Alumna Advocates for Patients’ Rights through Price Transparency
The math seems quite simple. Would you pay, say, $500 for a sweatshirt when a friend paid $50 for the same shirt somewhere else? You most likely would not.
That’s the example that Cynthia Fisher ’83, H’06, used to illustrate the wide discrepancy in healthcare costs that many people face from healthcare providers and insurers nationwide.
“You wouldn’t pay that much more for a sweatshirt, but would you pay 10 times more for an MRI without even asking? You wouldn’t want to, but people do, every day.”
Fisher is the founder of the nonpartisan nonprofit PatientRightsAdvocate.org, an organization focused on ushering in systemwide healthcare price transparency through advocacy, testimony, media, legal research, and grassroots campaigns.
“Healthcare price transparency can be truly transformative. It shifts the power to us to be well-informed about our healthcare,” she said.
Fisher is a life science entrepreneur, philanthropist, and corporate board director who is a pioneer in the use of umbilical cord blood as a lifesaving stem cell source for treating cancers, and she earned her MBA at the Harvard University School of Business. On January 24, she was a guest speaker during an event in Olin Auditorium supported by the Parlee Center for Science and the Common Good and the Gladstone Whitman Fund.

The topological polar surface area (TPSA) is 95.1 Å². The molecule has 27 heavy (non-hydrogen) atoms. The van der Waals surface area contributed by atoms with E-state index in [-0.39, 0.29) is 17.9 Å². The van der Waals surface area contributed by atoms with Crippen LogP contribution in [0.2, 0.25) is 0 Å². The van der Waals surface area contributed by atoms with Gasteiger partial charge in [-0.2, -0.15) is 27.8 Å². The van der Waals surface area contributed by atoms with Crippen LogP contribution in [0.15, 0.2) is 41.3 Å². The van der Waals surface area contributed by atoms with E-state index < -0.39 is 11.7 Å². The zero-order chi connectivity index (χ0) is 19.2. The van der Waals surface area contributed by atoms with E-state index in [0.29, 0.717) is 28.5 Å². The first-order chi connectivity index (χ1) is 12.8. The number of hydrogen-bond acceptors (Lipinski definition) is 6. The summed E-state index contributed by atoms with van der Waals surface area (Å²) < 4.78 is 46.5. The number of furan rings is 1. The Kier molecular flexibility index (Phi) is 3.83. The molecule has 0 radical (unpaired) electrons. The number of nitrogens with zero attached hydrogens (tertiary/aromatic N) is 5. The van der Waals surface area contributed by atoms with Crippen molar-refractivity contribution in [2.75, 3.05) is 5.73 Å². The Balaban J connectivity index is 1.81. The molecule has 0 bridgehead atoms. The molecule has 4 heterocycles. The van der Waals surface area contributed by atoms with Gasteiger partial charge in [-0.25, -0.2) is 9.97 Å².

During her talk, Fisher noted that 64 percent of people don’t go to the doctor because they fear financial ruin. It’s all too common, she said, for patients to be saddled with insurmountable medical debt due to unforeseen costs and a lack of transparency surrounding those costs. Unleashing pricing data—and having knowledge of the wide price variation for services—empowers patients to benefit from competition and choice; enables them to know where they can access the best care at affordable prices; and prevents overcharging and gives patients financial certainty.
“When you go to a restaurant and get a menu, you know your choices and you see the price comparison,” she said.
In August 2018, Fisher pitched President Donald Trump in the White House on her plan for forcing healthcare price disclosure, and her organization’s multifaceted work is now effectively helping to lower costs of healthcare and coverage through the implementation of laws.
In our country, life expectancy is going down, and healthcare costs and spending are going up. We want to flip that, and we have the opportunity to flip it,” Fisher said.